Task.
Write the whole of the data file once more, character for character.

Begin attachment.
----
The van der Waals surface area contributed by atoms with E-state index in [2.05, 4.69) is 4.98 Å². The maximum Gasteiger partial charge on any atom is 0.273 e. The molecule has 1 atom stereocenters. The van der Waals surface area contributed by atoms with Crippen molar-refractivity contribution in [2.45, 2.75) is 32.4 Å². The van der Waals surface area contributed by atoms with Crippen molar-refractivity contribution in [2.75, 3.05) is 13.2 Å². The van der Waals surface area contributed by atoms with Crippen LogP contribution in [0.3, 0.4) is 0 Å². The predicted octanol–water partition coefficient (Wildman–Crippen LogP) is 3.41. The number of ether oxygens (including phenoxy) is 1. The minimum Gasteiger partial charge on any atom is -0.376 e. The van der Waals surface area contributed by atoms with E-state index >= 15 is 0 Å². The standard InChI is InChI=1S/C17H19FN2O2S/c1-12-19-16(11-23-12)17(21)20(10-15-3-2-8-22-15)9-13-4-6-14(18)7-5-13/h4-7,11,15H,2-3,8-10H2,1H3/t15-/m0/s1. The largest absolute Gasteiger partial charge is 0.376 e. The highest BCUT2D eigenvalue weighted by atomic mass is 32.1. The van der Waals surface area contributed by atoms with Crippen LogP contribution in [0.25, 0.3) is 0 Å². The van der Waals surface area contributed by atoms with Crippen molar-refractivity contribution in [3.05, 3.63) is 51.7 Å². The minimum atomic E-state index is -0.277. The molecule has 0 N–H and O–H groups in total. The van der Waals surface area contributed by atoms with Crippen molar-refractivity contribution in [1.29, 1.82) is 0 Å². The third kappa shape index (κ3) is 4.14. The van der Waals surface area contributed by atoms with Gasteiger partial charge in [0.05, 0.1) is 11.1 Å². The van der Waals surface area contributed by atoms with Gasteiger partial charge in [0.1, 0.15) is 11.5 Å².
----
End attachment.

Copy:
The van der Waals surface area contributed by atoms with E-state index in [2.05, 4.69) is 4.98 Å². The maximum Gasteiger partial charge on any atom is 0.273 e. The molecule has 1 atom stereocenters. The van der Waals surface area contributed by atoms with Crippen molar-refractivity contribution in [2.45, 2.75) is 32.4 Å². The van der Waals surface area contributed by atoms with Crippen molar-refractivity contribution in [2.75, 3.05) is 13.2 Å². The van der Waals surface area contributed by atoms with Crippen LogP contribution in [0.3, 0.4) is 0 Å². The predicted octanol–water partition coefficient (Wildman–Crippen LogP) is 3.41. The number of ether oxygens (including phenoxy) is 1. The minimum Gasteiger partial charge on any atom is -0.376 e. The van der Waals surface area contributed by atoms with E-state index >= 15 is 0 Å². The standard InChI is InChI=1S/C17H19FN2O2S/c1-12-19-16(11-23-12)17(21)20(10-15-3-2-8-22-15)9-13-4-6-14(18)7-5-13/h4-7,11,15H,2-3,8-10H2,1H3/t15-/m0/s1. The largest absolute Gasteiger partial charge is 0.376 e. The highest BCUT2D eigenvalue weighted by atomic mass is 32.1. The van der Waals surface area contributed by atoms with Crippen LogP contribution in [0.25, 0.3) is 0 Å². The van der Waals surface area contributed by atoms with Crippen molar-refractivity contribution in [3.05, 3.63) is 51.7 Å². The minimum atomic E-state index is -0.277. The molecule has 0 N–H and O–H groups in total. The van der Waals surface area contributed by atoms with Crippen molar-refractivity contribution in [1.29, 1.82) is 0 Å². The third kappa shape index (κ3) is 4.14. The van der Waals surface area contributed by atoms with Gasteiger partial charge in [0.05, 0.1) is 11.1 Å². The van der Waals surface area contributed by atoms with Gasteiger partial charge in [0.1, 0.15) is 11.5 Å².